FSC-Watch was interested to learn recently that FSC Executive Director, Heiko Liedeker, has joined the Steering Board of the Roundtable on Sustainable Biofuels (RSB), which is based in the Federal Polytechnic (EPFL), Lausanne, Switzerland.
According to its website, the newly established RSB “is a multi-stakeholder initiative to develop international standards for sustainable biofuels production and processing, hosted by the Energy Center at EPFL. The Roundtable will bring together non-governmental organizations, companies, governments, inter-governmental organizations, experts, and other concerned parties to draft principles and criteria to ensure that biofuels deliver on their promise of sustainability.”
Liedeker will be joined on the Steering Board of the RSB by luminaries including Claude Martin, former Director General of WWF (under whose leadership WWF moved ever closer to the interests of the corporate sector); Rolf Hartl, of the Federation of Swiss Oil Companies; and Rebecca Heaton of BP.
Followers of the FSC will recognise the RSB’s proposed modus operandi. Liedeker, who has consistently talked away the failures of FSC as being mere ‘teething problems’, repeatedly saying that ‘FSC will do better in future’, will no doubt find much common ground with another of his new colleagues on the RSB Steering Board, Christopher Frei. Frei is Director for Energy Industries & Strategy at the World Economic Forum, the meeting point for the world’s most powerful businesses and government leaders. Frei has dismissed some of serious problems with biofuels, saying that “Clearly, competition with food agriculture and sustainable production schemes are potentially problematic. However, these cannot be the true obstacles, as they can be addressed, for example by a labeling approach similar as used with bio-food, wood (Forest Stewardship Council), fish (Marine Stewardship Council), etc.”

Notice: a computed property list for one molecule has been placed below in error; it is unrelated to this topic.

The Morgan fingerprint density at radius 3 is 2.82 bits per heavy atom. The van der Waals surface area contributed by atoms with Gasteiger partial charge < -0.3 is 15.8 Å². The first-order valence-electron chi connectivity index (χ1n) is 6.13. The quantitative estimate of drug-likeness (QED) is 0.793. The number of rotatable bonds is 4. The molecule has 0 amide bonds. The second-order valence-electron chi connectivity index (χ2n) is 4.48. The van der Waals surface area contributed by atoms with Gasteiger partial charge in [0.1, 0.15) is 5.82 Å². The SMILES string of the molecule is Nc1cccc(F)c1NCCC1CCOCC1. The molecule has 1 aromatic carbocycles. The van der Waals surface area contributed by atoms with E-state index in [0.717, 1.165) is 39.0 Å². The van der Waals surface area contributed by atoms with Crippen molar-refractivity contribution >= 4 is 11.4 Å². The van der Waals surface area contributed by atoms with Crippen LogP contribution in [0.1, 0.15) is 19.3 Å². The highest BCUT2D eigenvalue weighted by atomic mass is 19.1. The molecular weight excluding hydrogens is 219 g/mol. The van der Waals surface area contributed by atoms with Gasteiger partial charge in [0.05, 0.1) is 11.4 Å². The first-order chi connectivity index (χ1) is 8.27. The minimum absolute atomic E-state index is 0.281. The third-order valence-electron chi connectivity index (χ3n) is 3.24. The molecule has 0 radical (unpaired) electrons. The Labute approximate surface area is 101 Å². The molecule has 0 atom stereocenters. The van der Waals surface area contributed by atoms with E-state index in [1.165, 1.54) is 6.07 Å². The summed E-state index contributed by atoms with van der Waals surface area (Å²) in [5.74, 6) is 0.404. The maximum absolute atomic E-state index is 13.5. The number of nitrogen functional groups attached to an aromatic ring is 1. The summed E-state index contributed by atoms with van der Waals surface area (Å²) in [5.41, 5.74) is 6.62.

Regular readers of FSC-Watch will no doubt be alarmed at the suggestion that the obscene prospect of what George Monbiot has described as ‘feeding cars instead of people’, can be dismissed simply by using a certification scheme such as the FSC. The miserable failure of FSC to really guarantee sustainable (or even legal) forestry, should be a major lesson when considering how to ensure that biofuels become part of the solution, not part of an even bigger problem. The transfer of FSC’s serious structural weaknesses into the certification of even more complex and opaque commodity markets such as soya beans and palm oil is to invite disaster.
George Monbiot has also described the pretence by governments that they are tackling climate change through the increased use of biofuels as ‘plain fraud’. Using an FSC-type approach to ‘certification’ of biofuels could become a central part of this fraud.